1)    Size and shapes of African countries as related to political challenges that state-makers confront.
a)     Five-category classification: areas with population densities distributed in 1/5 percentiles.
b)    Three general categories of countries. 
i)      Difficult geography.
(1)   Exceptionally difficult to consolidate power.
(2)  These countries are, with one exception, large (among the top fifteen by size) and have areas of high population density.
(3)  Distances and the geographic distinctness of different groups leads,to the finding that African countries experience extreme levels of ethnic fragmentation.
(4)  African states with difficult geographies face the continual problem of large numbers of outlying groups that are spatially distinct and mobile.
(5)  Some are “rim-land” country: the major population concentrations are found in its border regions while its interior is relatively empty. 
(6)  Sudan, Ethiopia, DROC
ii)    Hinterland.
(1)  High and medium population density (by national standards) that are in relatively small areas of the country - then there are vast hinterlands where few people live. 
(2)  Chad (the fourth largest in Africa), Mali (sixth), Mauritania (seventh), and Niger (third). 
iii)   Favorable Geography.
(1)  Highest concentration of power is found in one area, usually around the capital.  Population densities lower as distance from the capital increases.
(a)   Are small. 
(b)  Ex: Botswana (ranked seventeenth in size), Burkina Faso (twenty-second), Central African Republic (fifteenth), Eritrea (twenty-ninth), Gabon (twenty-third).
2)    Smaller states have fewer political challenges consolidating state power.
i)      Size not same barrier to state control.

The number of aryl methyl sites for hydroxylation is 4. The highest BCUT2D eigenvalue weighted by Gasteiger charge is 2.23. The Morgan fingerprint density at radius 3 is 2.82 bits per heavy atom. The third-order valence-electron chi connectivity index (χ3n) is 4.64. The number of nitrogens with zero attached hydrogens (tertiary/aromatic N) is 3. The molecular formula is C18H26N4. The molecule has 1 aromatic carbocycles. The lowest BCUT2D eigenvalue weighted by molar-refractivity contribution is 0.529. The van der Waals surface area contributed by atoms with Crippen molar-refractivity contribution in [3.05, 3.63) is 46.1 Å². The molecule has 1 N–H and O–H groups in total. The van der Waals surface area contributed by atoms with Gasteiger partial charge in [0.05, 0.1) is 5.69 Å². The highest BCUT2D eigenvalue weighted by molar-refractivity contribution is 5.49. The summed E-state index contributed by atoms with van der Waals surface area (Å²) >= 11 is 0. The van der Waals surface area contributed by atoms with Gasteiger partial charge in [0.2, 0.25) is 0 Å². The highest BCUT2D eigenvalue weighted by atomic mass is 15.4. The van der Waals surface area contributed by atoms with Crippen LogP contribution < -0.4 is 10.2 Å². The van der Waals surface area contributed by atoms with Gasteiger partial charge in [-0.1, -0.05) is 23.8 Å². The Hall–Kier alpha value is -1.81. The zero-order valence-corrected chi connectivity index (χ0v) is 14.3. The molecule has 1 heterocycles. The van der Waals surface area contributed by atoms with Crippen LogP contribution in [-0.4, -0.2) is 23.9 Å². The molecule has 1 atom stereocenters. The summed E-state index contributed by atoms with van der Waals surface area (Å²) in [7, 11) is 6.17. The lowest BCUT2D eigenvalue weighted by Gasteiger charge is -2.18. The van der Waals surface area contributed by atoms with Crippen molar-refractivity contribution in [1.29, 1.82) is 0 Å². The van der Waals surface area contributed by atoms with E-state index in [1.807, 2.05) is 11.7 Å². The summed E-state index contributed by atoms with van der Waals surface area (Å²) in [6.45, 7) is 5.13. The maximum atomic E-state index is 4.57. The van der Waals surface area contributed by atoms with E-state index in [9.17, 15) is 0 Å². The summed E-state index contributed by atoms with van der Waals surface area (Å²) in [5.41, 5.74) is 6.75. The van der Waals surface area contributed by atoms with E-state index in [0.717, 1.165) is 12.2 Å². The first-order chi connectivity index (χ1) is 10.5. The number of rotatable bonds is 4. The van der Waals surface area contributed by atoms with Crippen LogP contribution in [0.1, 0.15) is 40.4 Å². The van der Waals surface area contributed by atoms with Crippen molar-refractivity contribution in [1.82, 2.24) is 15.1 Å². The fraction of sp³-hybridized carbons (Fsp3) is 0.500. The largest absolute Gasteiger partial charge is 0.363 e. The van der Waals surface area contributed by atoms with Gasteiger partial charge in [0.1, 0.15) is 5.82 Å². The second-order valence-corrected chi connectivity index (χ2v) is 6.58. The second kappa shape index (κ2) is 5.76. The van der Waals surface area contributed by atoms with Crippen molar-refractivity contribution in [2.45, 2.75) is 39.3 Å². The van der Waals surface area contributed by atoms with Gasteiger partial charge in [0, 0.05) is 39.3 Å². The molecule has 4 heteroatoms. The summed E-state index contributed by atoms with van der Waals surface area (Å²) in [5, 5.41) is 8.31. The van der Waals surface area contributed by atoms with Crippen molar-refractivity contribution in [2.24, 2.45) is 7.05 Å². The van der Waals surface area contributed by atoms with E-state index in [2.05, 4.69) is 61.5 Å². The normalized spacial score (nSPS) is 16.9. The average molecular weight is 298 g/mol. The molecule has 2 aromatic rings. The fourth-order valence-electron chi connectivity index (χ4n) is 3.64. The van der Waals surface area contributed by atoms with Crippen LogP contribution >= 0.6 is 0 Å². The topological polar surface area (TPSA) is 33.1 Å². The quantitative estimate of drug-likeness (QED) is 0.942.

1.     Extending authority in some large states may be easier than their size suggests (depends on population distribution).
ii)    Lacking external threat, power will be broadcast somewhat like pre-colonial period.
(a)   Addis rule: Control strong at political core, radiating out with decreasing authority.
iii)   Today territorial boundaries are fixed.
(a)   Countries with either very large territories and/or difficult population distributions find it exceptionally hard to consolidate authority.
(b)  Large country size sufficient reason for control failure unless the population is not distributed to the hinterland
3)    Consolidation of authority still related to accurate state understanding of the ramifications in the national structural design.
*His population density charts are flawed because they aren’t anchored to an absolute density—its each country’s density—therefore you can’t compare the country’s to each other. 
*THESIS: What are roads and small airports used for in Africa today?  How is this affected by mobile technology?  How does this affect the reach of the government?  His argument may be logically but there is no evidence presented. 

Ch. 6 - Chiefs, States, and the Land